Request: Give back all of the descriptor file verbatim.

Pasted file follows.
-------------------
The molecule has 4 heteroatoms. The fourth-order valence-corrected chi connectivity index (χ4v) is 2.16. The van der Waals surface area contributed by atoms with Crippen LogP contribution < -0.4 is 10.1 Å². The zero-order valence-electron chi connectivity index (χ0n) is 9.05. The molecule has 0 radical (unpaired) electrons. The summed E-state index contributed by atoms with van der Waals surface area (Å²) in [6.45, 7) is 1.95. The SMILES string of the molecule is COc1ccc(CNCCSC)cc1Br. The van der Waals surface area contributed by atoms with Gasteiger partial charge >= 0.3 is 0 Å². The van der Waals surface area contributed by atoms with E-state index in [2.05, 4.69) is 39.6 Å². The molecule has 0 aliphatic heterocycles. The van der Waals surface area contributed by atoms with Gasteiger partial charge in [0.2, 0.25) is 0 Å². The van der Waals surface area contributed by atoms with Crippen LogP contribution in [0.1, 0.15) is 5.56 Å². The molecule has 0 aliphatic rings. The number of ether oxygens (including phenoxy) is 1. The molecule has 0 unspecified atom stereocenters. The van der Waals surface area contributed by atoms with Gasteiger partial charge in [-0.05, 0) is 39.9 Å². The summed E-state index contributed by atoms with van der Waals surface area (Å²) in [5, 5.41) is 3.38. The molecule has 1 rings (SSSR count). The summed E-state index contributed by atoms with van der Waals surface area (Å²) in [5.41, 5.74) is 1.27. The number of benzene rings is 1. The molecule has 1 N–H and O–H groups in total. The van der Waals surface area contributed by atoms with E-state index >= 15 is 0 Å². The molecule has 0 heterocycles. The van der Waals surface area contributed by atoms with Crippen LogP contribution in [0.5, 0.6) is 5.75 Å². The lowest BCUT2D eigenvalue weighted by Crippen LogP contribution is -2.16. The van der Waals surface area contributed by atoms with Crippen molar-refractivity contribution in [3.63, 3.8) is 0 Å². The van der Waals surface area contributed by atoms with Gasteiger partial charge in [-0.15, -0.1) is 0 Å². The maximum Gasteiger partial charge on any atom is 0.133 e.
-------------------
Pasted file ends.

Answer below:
The molecule has 4 heteroatoms. The fourth-order valence-corrected chi connectivity index (χ4v) is 2.16. The van der Waals surface area contributed by atoms with Crippen LogP contribution < -0.4 is 10.1 Å². The zero-order valence-electron chi connectivity index (χ0n) is 9.05. The molecule has 0 radical (unpaired) electrons. The summed E-state index contributed by atoms with van der Waals surface area (Å²) in [6.45, 7) is 1.95. The SMILES string of the molecule is COc1ccc(CNCCSC)cc1Br. The van der Waals surface area contributed by atoms with Gasteiger partial charge >= 0.3 is 0 Å². The van der Waals surface area contributed by atoms with E-state index in [2.05, 4.69) is 39.6 Å². The molecule has 0 aliphatic heterocycles. The van der Waals surface area contributed by atoms with Gasteiger partial charge in [0.2, 0.25) is 0 Å². The van der Waals surface area contributed by atoms with Crippen LogP contribution in [0.1, 0.15) is 5.56 Å². The molecule has 0 aliphatic rings. The number of ether oxygens (including phenoxy) is 1. The molecule has 0 unspecified atom stereocenters. The van der Waals surface area contributed by atoms with Gasteiger partial charge in [-0.05, 0) is 39.9 Å². The summed E-state index contributed by atoms with van der Waals surface area (Å²) in [5, 5.41) is 3.38. The molecule has 1 rings (SSSR count). The summed E-state index contributed by atoms with van der Waals surface area (Å²) in [5.41, 5.74) is 1.27. The number of benzene rings is 1. The molecule has 1 N–H and O–H groups in total. The van der Waals surface area contributed by atoms with E-state index >= 15 is 0 Å². The molecule has 0 heterocycles. The van der Waals surface area contributed by atoms with Crippen LogP contribution in [0.5, 0.6) is 5.75 Å². The lowest BCUT2D eigenvalue weighted by Crippen LogP contribution is -2.16. The van der Waals surface area contributed by atoms with Crippen molar-refractivity contribution in [3.63, 3.8) is 0 Å². The van der Waals surface area contributed by atoms with Gasteiger partial charge in [-0.15, -0.1) is 0 Å². The maximum Gasteiger partial charge on any atom is 0.133 e.